Choosing Keywords

Choosing Keywords - The Truth about KEI

Important Note:
While this overall site is geared for the beginner, this article is geared towards those who already have experience in SEO. If you are a beginner and don't totally understand what I am saying, do not worry. My website traffic ebook will be right for you.

Choosing keywords that will bring extra traffic to your website is something that SEO experts are trained to do. There is a popular method of choosing keywords that invloves the calculation of something called KEI (Keyword Effectiveness Index). KEI was devised by Sumantra Roy, a Search Engine Positioning specialist from KEI is a very helpful indicator, but in my opinion, it is slightly flawed.
The KEI is basically a comparison of the number of times a search term is searched versus the number of search engine result pages that come up for that keyword phrase.

For example, let's say that you are developing a widget website. You want to sell lots of widgets. You do some research using *Overture's search term suggestion tool ( You find out that the following terms are searched a lot:
widget, red widget, blue widget, green widget, yellow widget.

You then go to *Yahoo and type in the search terms to see how many websites show up for each term and you come up with the following table:
keyword phrase # times searched # resulting pages KEI
widget 10,000 1,000,000 100
red widget 9,000 950,000 85.26
blue widget 8,000 120,000 533.33
green widget 7,900 900,000 69.34
yellow widget 6,300 994,000 39.93

According the KEI ratio, the best keywords to choose are those with a high KEI (ie. the most popular keywords, with the lowest competition). This is a basic law of supply and demand. Based on the chart above you might think,

"Ah ha! I should target blue widgets because it has a high KEI ratio."

The problem with this is that you are making the assumption that a low quanity of competition is more important than the quality of the competition. This is a major FLAW. KEI does not factor in the QUALITY of competion only the quantity. I have come up with a simple method for determining the quality of competition using *Google *Page Rank (although a better solution could be created based on backlinks of relevant sites).

This simple method is done by calculating the average *Page Rank for the first n resulting pages for a given keyword search (where n is the number of pages you want to be ranked in). So turning back to the example above, let's say you want to be in the top 10 (n=10) search engine ranking for blue widgets. Go to your search engine of choice or use your tool of choice and type in blue widgets as your keyword. Then check each page's PageRank in the top ten results. Divide that number by 10. This calculates what I call the KPI (Keyword *Page Rank Index). The formula looks like this:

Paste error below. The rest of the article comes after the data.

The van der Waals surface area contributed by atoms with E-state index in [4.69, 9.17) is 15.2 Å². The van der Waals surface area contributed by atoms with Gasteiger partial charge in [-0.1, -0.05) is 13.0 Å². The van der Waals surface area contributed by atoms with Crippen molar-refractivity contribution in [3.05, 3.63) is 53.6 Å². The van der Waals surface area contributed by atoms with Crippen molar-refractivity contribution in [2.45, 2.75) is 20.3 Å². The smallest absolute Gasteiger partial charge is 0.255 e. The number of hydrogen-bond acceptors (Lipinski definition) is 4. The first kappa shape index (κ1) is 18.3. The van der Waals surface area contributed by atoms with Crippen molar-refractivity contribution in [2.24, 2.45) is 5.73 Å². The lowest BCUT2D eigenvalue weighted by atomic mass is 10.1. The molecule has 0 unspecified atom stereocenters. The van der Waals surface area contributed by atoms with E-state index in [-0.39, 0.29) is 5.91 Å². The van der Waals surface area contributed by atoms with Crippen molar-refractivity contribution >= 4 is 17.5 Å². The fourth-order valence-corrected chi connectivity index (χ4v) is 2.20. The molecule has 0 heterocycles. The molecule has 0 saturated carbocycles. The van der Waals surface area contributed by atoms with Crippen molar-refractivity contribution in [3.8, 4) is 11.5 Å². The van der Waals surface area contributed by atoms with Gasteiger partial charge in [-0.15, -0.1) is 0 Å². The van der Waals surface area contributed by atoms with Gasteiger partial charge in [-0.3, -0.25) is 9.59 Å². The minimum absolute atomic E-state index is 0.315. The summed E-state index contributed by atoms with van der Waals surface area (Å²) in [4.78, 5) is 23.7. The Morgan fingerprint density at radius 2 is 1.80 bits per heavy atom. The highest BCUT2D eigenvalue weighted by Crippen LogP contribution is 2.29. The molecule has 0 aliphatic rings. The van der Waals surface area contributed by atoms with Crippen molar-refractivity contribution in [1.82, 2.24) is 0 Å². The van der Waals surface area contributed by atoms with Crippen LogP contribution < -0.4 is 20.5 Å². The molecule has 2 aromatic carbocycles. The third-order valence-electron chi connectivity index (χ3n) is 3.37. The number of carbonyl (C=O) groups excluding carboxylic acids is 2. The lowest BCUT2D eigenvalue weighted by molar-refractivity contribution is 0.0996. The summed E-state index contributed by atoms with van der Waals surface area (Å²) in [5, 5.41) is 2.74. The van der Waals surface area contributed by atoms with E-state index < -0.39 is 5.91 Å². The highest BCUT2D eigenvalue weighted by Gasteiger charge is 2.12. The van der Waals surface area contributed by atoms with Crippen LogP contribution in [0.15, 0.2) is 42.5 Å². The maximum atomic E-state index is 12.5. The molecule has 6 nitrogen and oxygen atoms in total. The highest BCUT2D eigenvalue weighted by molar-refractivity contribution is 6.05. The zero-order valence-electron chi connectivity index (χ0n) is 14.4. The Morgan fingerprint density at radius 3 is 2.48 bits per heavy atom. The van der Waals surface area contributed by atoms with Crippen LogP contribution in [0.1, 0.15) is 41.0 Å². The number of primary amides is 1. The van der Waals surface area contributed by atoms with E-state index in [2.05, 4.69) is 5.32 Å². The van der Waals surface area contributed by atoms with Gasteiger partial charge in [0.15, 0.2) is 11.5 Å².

(P1+P2+..+PN)/N (where n is the number of pages you are adding)

In my example above, let's look at the new results:

keyword phrase # times searched # resulting pages KEI KPI
widget 10,000 1,000,000 100 7.5
red widget 9,000 950,000 85.26 7.2
blue widget 8,000 120,000 533.33 7.3
green widget 7,900 900,000 69.34 4.2
yellow widget 6,300 994,000 39.93 5

Based on the results above you can see that to make it into the top 10 search engine results you will be competing with pages that have a *Page Rank averaging 7.3, which is a pretty high *Page Rank. On the other hand, if you choose green widgets you will be competing against pages with an average *Page Rank of 4.2. In this case, it would probably make more sense to target "green widgets".

Does this ever happen?
YES! It does. While finding keywords for my websites, I discovered this discrepancy in the KEI. I thought about keeping it to myself, because it is useful "inside" information. But now that I have a website dedicated to helping beginners with website promotion, I decided I would go ahead and let the cat out of the bag.

While this new method itself is flawed, it is not bad. Another important calculation that I came up with is what I like to call "anchor backlink quality indicator" (ABQI). To calculate it, you would have to check the backlinks of the top ten websites for that keyword, and determine the number of times a backlink uses the keyword in it's anchor text. This will give you a good idea of how many backlinks to the page you will need ot be competitive for that given keyword phrase.

One last factor that would be nice to know is the Relevancy of the websites pointing to the top ten pages for the given keyword. In other words, how many relevant pages point to the top ten pages for the given keyword. This could also help in determining the quality of the competiton.

Ultimately, what should happen is the search engines should develop a keyword suggestion tool that gives a competition indicator that uses all of their secret factors to show us SEOs what are the best words for us to target. SEO experts would pay lot's of money for this tool and the Search Engines could make a pretty penny by providing us with a tool like this. Are you listening *Yahoo, *Google, MSN, anyone?

In conclusion, taking *Page Rank into account will help improve your keyword research over KEI. KEI is still valuable, but using it in conjunction with KPI will help greatly in your search for good keywords.

This example is totally fictional. The numbers given in these examples are fictional.
* Google and Page Rank are trademarks of Google Inc.
* Yahoo is a trademark of Yahoo Inc.
* Overture is a trademark of Overture Inc.

Choosing Keywords - The Truth about KEI
Written by George Manty, owner of

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